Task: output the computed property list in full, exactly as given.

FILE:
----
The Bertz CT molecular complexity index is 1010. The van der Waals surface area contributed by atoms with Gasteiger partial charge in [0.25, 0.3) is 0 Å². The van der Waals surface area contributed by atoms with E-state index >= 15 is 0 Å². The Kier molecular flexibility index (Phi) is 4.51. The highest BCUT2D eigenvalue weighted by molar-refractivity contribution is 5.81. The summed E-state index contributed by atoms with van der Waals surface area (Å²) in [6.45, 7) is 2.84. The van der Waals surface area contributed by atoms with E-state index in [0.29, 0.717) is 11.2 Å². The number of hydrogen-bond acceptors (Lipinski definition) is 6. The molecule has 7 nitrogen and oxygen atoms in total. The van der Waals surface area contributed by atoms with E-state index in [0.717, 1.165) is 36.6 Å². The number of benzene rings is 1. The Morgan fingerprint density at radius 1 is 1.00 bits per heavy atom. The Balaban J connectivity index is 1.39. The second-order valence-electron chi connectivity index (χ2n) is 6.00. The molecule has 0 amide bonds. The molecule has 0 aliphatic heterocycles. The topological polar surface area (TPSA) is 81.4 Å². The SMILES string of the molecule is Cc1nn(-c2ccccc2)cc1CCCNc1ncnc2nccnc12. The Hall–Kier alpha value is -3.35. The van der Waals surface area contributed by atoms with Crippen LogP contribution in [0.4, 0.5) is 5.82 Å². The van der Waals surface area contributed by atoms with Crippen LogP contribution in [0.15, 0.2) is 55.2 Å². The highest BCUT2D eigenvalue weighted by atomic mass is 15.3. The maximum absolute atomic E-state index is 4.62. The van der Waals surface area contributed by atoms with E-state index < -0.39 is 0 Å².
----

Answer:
The Bertz CT molecular complexity index is 1010. The van der Waals surface area contributed by atoms with Gasteiger partial charge in [0.25, 0.3) is 0 Å². The van der Waals surface area contributed by atoms with E-state index >= 15 is 0 Å². The Kier molecular flexibility index (Phi) is 4.51. The highest BCUT2D eigenvalue weighted by molar-refractivity contribution is 5.81. The summed E-state index contributed by atoms with van der Waals surface area (Å²) in [6.45, 7) is 2.84. The van der Waals surface area contributed by atoms with E-state index in [0.29, 0.717) is 11.2 Å². The number of hydrogen-bond acceptors (Lipinski definition) is 6. The molecule has 7 nitrogen and oxygen atoms in total. The van der Waals surface area contributed by atoms with E-state index in [0.717, 1.165) is 36.6 Å². The number of benzene rings is 1. The Morgan fingerprint density at radius 1 is 1.00 bits per heavy atom. The Balaban J connectivity index is 1.39. The second-order valence-electron chi connectivity index (χ2n) is 6.00. The molecule has 0 amide bonds. The molecule has 0 aliphatic heterocycles. The topological polar surface area (TPSA) is 81.4 Å². The SMILES string of the molecule is Cc1nn(-c2ccccc2)cc1CCCNc1ncnc2nccnc12. The Hall–Kier alpha value is -3.35. The van der Waals surface area contributed by atoms with Crippen LogP contribution in [0.4, 0.5) is 5.82 Å². The van der Waals surface area contributed by atoms with Crippen LogP contribution in [0.15, 0.2) is 55.2 Å². The highest BCUT2D eigenvalue weighted by atomic mass is 15.3. The maximum absolute atomic E-state index is 4.62. The van der Waals surface area contributed by atoms with E-state index < -0.39 is 0 Å².